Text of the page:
Apart from Putnam and Ostrom, the work of “professional” political science that may have had the greatest public impact in the U.S. in recent years is Donald Green and Alan Gerber’s Get Out the Vote: How to Increase Your Voter Turnout, which has become the Bible for contemporary campaign organizations. But this book, with just a bit over 200 Google Scholar citations, has influenced the tactical conduct of political professionals far more than it has public understanding of politics. Even so, by getting campaigners to knock on doors and talk to people instead of running more television ads, it may have done more than most academic work to inspire active participation in democratic self-governance.
Not only is the list of American political scientists whose professional scholarship has had a substantial public impact very short. It also has a political tilt that is in my view understandable but disturbing. Even though the authors of these works are by no means all conservatives or neo-conservatives—only George and at times Fukuyama have been politically active in those circles—their messages have nonetheless been broadly consonant with the conservative tide in American politics over the past generation. These works tend to celebrate many traditional American values and institutions, to express concern about loss of older civic virtues, and most importantly, to favor decentralized, civil society solutions to common problems—not big government, certainly not any radical egalitarian reform agendas. It is not surprising that political science scholarship that is more in keeping with the dominant political mood of an era should attract more attention than work that is out of step. But if one believes that there are at least aspects of that mood that warrant criticism, then it is questionable whether these patterns show that modern professional political science is doing all it ideally would to improve public life.
The patterns I discern in recent American political science fit broadly with the global trends portrayed by John E. Trent in his 2009 presentation to the World Congress of the International Political Science Association held in Santiago, Chile. Trent, a former Secretary General of the IPSA, based his remarks on his work as co-editor of a book series on the state of political science around the world and on papers presented at a 2008 IPSA conference in Montreal devoted to the condition of international political science. Trent argued that 21st century political science benefits from much better databases and improved quantitative methods, but rather than being entirely devoted to quantitative work, the discipline still displays “an eclectic, pluralistic set of approaches to political analysis.” There is neither methodological nor theoretical consensus. Trent perceived that in particular “rational choice theory was generally condemned” as a candidate to be an overarching theory of all politics, and he also saw “greater appreciation of historical sociology and normative theory.” Nonetheless, Trent reported that more generally, “almost all the political science research paradigms are severely questioned,” and tensions “run deep between ‘scientific’ and ‘political’ orientations,” with a “mainstream/non-mainstream division and deprecation between quantitative (e.g. empirical/scientific) versus qualitative (e.g., philosophical/institutional) practitioners.” Overall, Trent portrayed a fragmented, over-specialized “discipline in search of its soul and out of touch with the real world of politics” and called for political scientists to have a greater sense of responsibility to be relevant to the concerns of “the public and the political class, society and democracy.” He also thought, however, that these difficulties were mainly with “the theory and research side of the discipline, rather than our teaching.”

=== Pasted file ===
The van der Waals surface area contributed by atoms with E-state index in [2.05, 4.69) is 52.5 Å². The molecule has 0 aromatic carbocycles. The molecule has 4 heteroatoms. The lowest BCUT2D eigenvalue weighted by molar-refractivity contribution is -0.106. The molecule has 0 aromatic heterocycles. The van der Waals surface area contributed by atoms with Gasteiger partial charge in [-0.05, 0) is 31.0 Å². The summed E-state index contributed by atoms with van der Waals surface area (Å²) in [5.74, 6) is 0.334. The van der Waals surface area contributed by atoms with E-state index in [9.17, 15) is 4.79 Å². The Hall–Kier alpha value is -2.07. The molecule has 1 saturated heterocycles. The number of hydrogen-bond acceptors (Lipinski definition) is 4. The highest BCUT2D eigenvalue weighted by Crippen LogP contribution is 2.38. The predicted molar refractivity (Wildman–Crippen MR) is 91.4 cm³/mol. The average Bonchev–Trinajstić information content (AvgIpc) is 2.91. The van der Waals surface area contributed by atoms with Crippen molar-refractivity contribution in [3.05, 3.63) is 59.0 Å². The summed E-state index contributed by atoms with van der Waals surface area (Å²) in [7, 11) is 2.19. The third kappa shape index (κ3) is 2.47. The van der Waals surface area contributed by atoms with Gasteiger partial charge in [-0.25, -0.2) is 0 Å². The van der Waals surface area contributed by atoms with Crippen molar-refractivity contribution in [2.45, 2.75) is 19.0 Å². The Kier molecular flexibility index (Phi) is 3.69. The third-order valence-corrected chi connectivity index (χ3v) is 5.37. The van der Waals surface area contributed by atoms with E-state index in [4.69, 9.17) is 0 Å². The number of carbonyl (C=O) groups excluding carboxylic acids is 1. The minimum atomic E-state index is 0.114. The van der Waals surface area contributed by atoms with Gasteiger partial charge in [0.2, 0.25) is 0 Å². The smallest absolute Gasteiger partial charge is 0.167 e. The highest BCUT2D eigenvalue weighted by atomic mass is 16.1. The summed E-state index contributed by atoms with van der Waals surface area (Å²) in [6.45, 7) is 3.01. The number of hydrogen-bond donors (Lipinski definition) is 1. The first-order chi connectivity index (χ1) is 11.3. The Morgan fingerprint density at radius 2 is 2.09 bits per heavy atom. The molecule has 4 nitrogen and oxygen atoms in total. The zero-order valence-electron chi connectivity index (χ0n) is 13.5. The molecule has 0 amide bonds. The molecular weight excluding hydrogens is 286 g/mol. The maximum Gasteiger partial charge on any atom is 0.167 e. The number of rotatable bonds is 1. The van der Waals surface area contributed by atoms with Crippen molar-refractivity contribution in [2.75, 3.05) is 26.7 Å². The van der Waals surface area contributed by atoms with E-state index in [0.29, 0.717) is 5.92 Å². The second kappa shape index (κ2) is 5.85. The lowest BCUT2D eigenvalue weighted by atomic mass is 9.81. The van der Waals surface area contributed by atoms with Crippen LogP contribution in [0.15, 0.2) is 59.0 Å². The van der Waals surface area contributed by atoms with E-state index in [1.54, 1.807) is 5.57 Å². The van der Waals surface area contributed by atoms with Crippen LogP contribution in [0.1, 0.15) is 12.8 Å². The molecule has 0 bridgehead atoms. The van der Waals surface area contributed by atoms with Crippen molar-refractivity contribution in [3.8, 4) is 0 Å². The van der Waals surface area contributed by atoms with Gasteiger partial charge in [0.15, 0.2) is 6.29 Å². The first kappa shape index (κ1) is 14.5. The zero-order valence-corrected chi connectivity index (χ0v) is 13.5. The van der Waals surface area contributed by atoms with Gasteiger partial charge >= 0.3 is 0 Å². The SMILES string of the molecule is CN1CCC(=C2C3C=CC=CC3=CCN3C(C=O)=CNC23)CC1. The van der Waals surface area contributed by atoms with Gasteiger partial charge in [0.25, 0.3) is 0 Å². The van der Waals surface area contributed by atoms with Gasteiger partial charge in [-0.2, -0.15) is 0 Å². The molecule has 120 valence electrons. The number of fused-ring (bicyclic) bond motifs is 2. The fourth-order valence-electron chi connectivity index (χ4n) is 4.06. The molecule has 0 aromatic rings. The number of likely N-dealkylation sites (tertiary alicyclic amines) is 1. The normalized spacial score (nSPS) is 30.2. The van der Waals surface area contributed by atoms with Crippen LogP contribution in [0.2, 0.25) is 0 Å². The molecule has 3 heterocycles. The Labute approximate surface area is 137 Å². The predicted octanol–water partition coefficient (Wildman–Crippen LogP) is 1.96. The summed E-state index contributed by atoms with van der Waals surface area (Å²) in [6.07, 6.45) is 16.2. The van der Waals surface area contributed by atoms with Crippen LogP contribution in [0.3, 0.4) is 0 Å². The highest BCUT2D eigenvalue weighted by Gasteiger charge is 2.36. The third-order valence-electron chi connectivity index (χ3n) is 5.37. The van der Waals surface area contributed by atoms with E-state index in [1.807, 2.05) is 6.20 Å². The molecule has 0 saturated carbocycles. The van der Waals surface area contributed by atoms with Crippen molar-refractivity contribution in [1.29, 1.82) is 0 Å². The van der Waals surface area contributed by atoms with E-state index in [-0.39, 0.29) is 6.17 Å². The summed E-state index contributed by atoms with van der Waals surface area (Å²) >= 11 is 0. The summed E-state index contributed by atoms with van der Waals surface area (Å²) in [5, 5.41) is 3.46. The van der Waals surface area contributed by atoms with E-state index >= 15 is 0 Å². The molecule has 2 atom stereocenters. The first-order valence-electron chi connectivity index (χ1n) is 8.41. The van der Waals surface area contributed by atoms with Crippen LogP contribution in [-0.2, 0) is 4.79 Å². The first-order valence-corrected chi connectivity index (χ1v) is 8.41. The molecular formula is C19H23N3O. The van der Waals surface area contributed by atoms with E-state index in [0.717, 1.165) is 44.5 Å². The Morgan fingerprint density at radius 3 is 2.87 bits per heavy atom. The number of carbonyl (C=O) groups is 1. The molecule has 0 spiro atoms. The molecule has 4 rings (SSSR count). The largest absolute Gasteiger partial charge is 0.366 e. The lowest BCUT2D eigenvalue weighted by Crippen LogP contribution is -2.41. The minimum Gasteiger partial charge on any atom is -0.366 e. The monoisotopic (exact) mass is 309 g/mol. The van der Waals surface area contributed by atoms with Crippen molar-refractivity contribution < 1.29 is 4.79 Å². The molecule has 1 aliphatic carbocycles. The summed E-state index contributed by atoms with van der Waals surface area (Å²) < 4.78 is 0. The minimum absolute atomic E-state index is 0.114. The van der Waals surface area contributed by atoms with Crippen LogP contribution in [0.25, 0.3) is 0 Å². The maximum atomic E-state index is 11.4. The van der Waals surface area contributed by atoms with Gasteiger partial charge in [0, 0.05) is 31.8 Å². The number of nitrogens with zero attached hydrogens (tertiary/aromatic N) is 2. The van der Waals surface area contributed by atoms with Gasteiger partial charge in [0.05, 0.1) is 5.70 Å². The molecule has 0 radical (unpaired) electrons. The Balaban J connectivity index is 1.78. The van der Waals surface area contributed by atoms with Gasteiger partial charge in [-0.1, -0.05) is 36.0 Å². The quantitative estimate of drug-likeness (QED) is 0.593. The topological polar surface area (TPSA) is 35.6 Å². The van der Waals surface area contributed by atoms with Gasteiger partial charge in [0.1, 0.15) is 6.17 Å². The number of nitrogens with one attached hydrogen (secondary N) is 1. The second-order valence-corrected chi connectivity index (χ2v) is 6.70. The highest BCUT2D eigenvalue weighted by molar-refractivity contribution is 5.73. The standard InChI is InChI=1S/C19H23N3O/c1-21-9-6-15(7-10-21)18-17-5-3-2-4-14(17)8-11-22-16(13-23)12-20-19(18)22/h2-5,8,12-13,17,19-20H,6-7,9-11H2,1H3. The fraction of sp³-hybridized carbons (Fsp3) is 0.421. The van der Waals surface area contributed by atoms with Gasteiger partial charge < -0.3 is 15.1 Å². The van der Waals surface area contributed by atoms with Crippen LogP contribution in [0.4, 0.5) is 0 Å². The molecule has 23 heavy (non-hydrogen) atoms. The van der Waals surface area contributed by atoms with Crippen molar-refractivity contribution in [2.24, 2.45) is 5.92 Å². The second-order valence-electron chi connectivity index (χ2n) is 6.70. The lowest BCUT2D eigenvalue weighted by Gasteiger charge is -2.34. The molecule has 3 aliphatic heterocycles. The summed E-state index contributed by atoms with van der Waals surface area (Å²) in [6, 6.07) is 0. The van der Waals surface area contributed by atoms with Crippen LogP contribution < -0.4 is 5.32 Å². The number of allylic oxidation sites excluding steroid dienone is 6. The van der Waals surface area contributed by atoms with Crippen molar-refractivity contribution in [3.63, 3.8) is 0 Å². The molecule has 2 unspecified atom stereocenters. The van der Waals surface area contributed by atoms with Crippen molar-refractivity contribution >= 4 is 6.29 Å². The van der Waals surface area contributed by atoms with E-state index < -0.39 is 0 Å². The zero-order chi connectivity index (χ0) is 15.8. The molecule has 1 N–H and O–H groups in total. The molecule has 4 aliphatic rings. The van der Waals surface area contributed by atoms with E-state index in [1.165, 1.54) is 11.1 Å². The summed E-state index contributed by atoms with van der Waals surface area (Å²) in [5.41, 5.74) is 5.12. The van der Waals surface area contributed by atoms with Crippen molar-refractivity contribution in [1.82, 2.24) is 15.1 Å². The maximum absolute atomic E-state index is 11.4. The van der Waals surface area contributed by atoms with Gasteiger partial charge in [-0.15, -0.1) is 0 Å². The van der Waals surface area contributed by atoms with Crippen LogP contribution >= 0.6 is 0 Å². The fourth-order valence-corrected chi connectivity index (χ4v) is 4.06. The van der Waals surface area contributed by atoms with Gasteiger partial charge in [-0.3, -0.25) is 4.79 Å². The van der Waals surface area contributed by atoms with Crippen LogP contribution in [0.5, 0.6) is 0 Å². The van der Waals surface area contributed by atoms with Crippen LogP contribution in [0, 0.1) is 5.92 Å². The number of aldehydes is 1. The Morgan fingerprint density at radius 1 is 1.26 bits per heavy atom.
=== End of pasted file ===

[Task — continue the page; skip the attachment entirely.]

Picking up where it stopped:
His presentation drew a sharp response from former IPSA President and leading German political scientist Max Kaase, who noted that “many important scientific inventions were initially made without any concern for any broader social relevance” and that “differentiation and specialization lead to both academic and human progress.” He thought any undue emphasis on quantification was primarily a North American, not a global problem, and he did not see it as a great problem anywhere, because he saw “research specialization” as “a conditio sine qua non for progress in political science knowledge creation,” Yet Kaase also stressed, contrary to Trent, that the growing numbers of university students in many places, combined with the need for specialized research, was “probably increasing the distance between teaching and research.” Specialization, while good for “the development of the field,” was “clearly a challenge to teaching.”